You can feed your need to “dip ’n Ouma” from anywhere in the world by ordering them from the gourmet foods section of http://www.amazon.com. And in Britain, specialist South African shops have sprung up all over the place selling things like Mrs Balls, Marie Biscuits, Maltabella porridge, biltong and, of course, Ouma Rusks.
Expats confess that they regularly gather at these shops and proudly share national information like “how to eat rusks” with non-South Africans.
The advice goes as follows: “The accepted and correct way to eat a rusk is to dip it in a cup of tea or coffee. (Anyone who tells you otherwise, does not deserve to eat them.) This requires practice because if you leave the rusk in the beverage for too long, it gets soggy and could break off into the cup. To get it right, grip the rusk between finger and thumb, and dunk twice before lifting it out and taking a bite. Keep in mind that the extent of dunking required depends on the density of the rusk. Experiment and have a teaspoon handy to fish broken off bits of rusk out of the cup.”
This patriotic publicity about the rusk would no doubt please Ouma Greyvensteyn and the Voortannies who came before her. But, despite our claims of proprietary, similar twice-baked variations of the rusk occur in numerous other countries.
The Italians have cantucci, which have been around long before the Roman Empire crumbled. Non-Italians often refer to cantucci as “biscotti”. In fact, biscotti refer to all biscuits in Italian, while cantucci is a double-baked almond rusk-like biscuit. What’s more, while cantucci are just as firm and crunchy as the South African version, Italians insist that they are dipped and not dunked like rusks. The dipping, they maintain, is best done in cappuccino, dessert wine or grappa.
Germans have been crunching zwieback, which translates to “twice baked”, for centuries, while mandelbrot and kamishbrot are other Eastern European derivatives. In the Netherlands, beschuit – which, while also double-baked, is not as hard as the rusk – is eaten for breakfast with a variety of toppings like cheese, and sprinkles of chocolate (chocoladehagel) or fruit (vruchtenhagel).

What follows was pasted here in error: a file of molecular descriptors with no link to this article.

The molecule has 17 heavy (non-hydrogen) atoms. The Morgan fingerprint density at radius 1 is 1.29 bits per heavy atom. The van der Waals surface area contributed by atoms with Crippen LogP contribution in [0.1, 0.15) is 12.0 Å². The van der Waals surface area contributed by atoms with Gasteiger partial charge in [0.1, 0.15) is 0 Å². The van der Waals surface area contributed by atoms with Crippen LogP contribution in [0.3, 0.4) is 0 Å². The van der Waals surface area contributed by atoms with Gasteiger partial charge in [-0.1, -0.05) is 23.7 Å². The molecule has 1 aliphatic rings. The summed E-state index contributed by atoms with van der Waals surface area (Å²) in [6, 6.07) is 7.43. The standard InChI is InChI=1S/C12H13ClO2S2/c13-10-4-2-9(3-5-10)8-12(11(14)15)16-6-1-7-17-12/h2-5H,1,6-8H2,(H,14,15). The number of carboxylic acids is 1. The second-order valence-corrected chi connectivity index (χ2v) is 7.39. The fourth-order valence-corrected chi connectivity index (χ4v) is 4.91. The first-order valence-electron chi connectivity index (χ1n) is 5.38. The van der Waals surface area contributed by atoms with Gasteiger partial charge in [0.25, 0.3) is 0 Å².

In other countries, particularly in the United Kingdom, rusks are widely marketed as teething biscuits for babies. In this instance, instead of leaving a mushy mess at the bottom of coffee cups, the remnants of rusks result in a gooey gloop that coats chairs, couches, cars, pets, walls, floors and everything else touched by the teething tot. It is easier – and lot less disgusting – to stick to dunking rusks in coffee, just as the Voortannies would have preferred.
2 teaspoons baking powder
2 teaspoons bicarbonate of soda
2 teaspoons cream of tartar
2 teaspoons of salt
½ cup raisins (optional or add seeds, nuts or fruit mix)
1½ cups brown sugar
2 cups buttermilk
1 cup oil
Preheat the oven to 190ºC. Grease three loaf tins that measure about 20 cm x 10 cm.
Sift flour, baking powder, bicarbonate of soda, cream of tartar and salt together in a mixing bowl. Cut the butter into small cubes and rub into the flour. Add the raisins or whatever ingredients you wish to include. In a second bowl, mix together buttermilk, sugar, eggs and oil and beat until well combined. Stir liquid into dry ingredients and mix then knead to firm dough. Shape the dough into balls about the size of a golf ball and pack them tightly in one layer into the loaf tins. Bake for 45 minutes.
Turn out onto a rack and leave to cool for 30 minutes before breaking up into individual rusks. Dry in a low oven at 100ºC for four to five hours until the centre is completely dry. Store (forever) in an airtight container.
(Originally published in The Weekender.)